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Some of you are already aware that English is a ‘man’s’ language because it contains thousands of words that prefer men.

We like men; we also believe it’s time for the world’s most commonly used language to have some words for those of us who aren’t men, and we’ve come up with a simple way to do that.
We hope you’ll join us on our amazing journey to make English inclusive.



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If we could choose only ONE word to bring English into balance between our two primary sexes, what would it be? If you knew what it was, would you be interested? I hope so! WElcome to WEnglish for WEquality, Lesson One.

You might think that as a linguist, I’d have discovered this ONE WORD long ago.( If you consider August of 2008 a long time ago, that concept works.But our English language has been in use for hundreds of years, so my ‘aha' is quite recent–only fourteen years as of this writing). Be sure to check your search engine if you want to get more specific about how old English is, and expect to see a variety of opinions.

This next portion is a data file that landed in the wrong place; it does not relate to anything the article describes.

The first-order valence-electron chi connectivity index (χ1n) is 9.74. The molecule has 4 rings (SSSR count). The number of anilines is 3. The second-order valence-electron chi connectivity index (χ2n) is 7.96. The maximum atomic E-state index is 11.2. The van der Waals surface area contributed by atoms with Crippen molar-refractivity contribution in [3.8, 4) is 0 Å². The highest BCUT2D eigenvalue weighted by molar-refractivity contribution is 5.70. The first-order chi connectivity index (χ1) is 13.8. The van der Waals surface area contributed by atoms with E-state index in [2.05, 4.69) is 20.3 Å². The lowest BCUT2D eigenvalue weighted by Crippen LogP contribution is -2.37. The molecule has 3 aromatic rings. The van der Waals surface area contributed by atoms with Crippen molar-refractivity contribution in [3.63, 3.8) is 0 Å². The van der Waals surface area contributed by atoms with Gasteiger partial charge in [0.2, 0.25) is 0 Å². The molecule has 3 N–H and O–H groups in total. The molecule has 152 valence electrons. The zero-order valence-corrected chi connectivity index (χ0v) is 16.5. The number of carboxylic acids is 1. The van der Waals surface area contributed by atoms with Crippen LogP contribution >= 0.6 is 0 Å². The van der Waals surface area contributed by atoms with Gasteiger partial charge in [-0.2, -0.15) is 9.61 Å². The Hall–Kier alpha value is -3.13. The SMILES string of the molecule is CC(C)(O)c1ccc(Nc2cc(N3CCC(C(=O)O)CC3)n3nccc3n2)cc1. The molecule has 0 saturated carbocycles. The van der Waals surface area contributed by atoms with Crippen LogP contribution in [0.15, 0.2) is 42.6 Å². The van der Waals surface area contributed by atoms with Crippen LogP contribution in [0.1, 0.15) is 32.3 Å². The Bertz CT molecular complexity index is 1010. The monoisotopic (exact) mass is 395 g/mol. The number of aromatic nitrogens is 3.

That ONE WORD insight changed everything for me. It began as I noticed ‘He’ on our Periodic Table of Elements. ‘He’ in that context is how ‘helium’ is abbreviated. Helium: defined as a ‘noble gas’ might cause some humorous responses, but that’s not what caught my eye at first;

it was ‘He’, a decidedly masculine word (intentional or otherwise).